Just last week, the Iowa Court of Appeals in 33 Carpenters Construction, Inc. v. The Cincinnati Insurance Company,1 held that 33 Carpenters, a contractor who was the assignee of a hail and wind storm claim, acted as an unlicensed public adjuster.

33 Carpenters, a home-repair contractor, entered into an agreement for the repair of an insured’s claim for hail and wind damage. In exchange for repairing the home, 33 Carpenters would receive any proceeds paid by Cincinnati, the insurer. A formal Assignment of Claim and Benefits (“AOB”) was entered into between the insured and 33 Carpenters. The AOB allowed 33 Carpenters to prosecute, collect, settle, and compromise the claim in its own name.

Cincinnati assigned an adjuster who reviewed the claim, prepared an estimate of the repair costs, and issued payment. 33 Carpenters contacted Cincinnati requesting a further estimate to address additional damages. Cincinnati refused to communicate with 33 Carpenters and would only address its communication to the insured. Ultimately, 33 Carpenters sued Cincinnati for breach of contract, alleging Cincinnati failed to pay it for all benefits due and owing under the insurance policy. Cincinnati denied it breached the policy and filed affirmative defenses which included that in obtaining the assignment from the insured, 33 Carpenters acted as a public adjuster without a license, in violation of Iowa Code chapter 522C (2017), which rendered the assignment unenforceable.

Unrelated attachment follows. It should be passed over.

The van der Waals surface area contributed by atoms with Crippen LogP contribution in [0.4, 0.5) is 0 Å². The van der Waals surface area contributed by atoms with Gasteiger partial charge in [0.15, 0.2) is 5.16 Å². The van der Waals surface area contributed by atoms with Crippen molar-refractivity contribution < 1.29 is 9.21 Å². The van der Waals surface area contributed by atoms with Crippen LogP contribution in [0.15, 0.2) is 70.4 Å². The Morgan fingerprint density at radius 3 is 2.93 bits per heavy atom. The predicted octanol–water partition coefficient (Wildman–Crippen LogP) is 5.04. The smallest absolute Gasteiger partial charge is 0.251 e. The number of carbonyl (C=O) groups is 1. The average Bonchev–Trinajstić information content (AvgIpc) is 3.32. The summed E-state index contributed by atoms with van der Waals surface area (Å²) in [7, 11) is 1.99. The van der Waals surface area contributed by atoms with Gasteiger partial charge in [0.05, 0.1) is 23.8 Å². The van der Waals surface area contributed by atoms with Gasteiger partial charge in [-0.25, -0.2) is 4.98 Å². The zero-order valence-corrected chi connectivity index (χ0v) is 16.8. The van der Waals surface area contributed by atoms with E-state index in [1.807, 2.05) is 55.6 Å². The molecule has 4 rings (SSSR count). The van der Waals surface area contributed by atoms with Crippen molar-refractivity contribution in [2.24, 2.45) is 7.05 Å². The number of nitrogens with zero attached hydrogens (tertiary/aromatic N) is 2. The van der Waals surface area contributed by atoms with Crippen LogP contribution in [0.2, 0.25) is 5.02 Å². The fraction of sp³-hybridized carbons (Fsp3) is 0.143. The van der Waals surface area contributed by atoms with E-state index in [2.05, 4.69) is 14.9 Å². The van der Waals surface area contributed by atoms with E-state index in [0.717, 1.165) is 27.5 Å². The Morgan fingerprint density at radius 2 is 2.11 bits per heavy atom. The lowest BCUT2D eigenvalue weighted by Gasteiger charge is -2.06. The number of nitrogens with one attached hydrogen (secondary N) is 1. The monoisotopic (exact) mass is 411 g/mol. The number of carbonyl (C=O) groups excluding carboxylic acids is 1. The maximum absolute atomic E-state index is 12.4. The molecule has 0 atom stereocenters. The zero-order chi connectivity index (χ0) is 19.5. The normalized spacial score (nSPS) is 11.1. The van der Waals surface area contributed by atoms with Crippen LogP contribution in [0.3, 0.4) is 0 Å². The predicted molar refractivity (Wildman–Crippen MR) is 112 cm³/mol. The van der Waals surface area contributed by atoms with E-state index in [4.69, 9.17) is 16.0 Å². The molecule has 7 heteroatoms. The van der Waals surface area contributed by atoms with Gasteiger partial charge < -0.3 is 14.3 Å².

While noting that law favors the assignability of causes of action, the district court ruled that the assignment was invalid as 33 Carpenters was not a licensed public adjuster. The district court found that the website for 33 Carpenters included advertisements to advocate on behalf of an insured with their insurance adjuster and would work directly with the insurance company to ensure all damaged areas of the house are included in the claim. In that regard, the district court found that 33 Carpenters attempted to aid the insured in negotiations with its insurer and was involved in determining how Cincinnati would make its insured whole. The district court found 33 Carpenters was acting as public adjuster without the required license.

On appeal, 33 Carpenters asserted once it had obtained the AOB it was no longer acting on behalf of the insured, but rather on its own claim. In determining whether 33 Carpenters was “acting for or aiding [the insured] in negotiating for or effecting the settlement [with Cincinnati] of a first-party claim for loss or damage to real or personal property,” the appellate court rejected 33 Carpenters’ argument that it was pursuing its own claim, noting that it was a “form-over-substance” argument. That while the assignment was intended by 33 Carpenters to benefit it by allowing it to make a profit, it was fundamentally and primarily a vehicle by which the insured intended to benefit when 33 Carpenters successfully negotiated and effected a settlement with Cincinnati so 33 Carpenters could repair the home. The appellate court found there was no dispute that 33 Carpenters was “acting for and aiding the insured in negotiating for and attempting to effect a settlement of the insured’s first-party claim.” In so doing, 33 Carpenters acted without a license and was in violation of the Iowa Code. As such, the appellate court upheld the assignment as unenforceable and granted summary judgment in favor of Cincinnati.
1 33 Carpenters Construction, Inc. v. The Cincinnati Ins. Co., No. 17-1979 (Iowa App. Feb. 6, 2019).